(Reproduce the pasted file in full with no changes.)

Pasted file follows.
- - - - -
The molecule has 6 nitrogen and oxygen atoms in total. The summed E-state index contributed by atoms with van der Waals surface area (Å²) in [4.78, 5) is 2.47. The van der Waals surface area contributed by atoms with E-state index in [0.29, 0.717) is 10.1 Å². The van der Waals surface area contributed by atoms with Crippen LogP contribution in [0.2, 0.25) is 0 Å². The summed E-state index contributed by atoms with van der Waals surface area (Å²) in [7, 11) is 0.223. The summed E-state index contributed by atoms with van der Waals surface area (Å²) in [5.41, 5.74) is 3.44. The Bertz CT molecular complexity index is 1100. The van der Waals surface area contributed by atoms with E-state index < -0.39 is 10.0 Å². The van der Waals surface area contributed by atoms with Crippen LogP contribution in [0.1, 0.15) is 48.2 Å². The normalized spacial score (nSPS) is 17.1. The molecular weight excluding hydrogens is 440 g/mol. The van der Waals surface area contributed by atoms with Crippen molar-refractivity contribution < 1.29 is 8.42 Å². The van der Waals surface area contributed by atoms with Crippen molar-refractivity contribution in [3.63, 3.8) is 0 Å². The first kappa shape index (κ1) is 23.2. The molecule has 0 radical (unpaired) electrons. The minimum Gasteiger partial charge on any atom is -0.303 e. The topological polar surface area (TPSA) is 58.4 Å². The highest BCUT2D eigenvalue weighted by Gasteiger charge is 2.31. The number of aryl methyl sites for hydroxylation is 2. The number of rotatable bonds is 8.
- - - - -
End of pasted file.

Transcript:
The molecule has 6 nitrogen and oxygen atoms in total. The summed E-state index contributed by atoms with van der Waals surface area (Å²) in [4.78, 5) is 2.47. The van der Waals surface area contributed by atoms with E-state index in [0.29, 0.717) is 10.1 Å². The van der Waals surface area contributed by atoms with Crippen LogP contribution in [0.2, 0.25) is 0 Å². The summed E-state index contributed by atoms with van der Waals surface area (Å²) in [7, 11) is 0.223. The summed E-state index contributed by atoms with van der Waals surface area (Å²) in [5.41, 5.74) is 3.44. The Bertz CT molecular complexity index is 1100. The van der Waals surface area contributed by atoms with E-state index < -0.39 is 10.0 Å². The van der Waals surface area contributed by atoms with Crippen LogP contribution in [0.1, 0.15) is 48.2 Å². The normalized spacial score (nSPS) is 17.1. The molecular weight excluding hydrogens is 440 g/mol. The van der Waals surface area contributed by atoms with Crippen molar-refractivity contribution < 1.29 is 8.42 Å². The van der Waals surface area contributed by atoms with Crippen molar-refractivity contribution in [3.63, 3.8) is 0 Å². The first kappa shape index (κ1) is 23.2. The molecule has 0 radical (unpaired) electrons. The minimum Gasteiger partial charge on any atom is -0.303 e. The topological polar surface area (TPSA) is 58.4 Å². The highest BCUT2D eigenvalue weighted by Gasteiger charge is 2.31. The number of aryl methyl sites for hydroxylation is 2. The number of rotatable bonds is 8.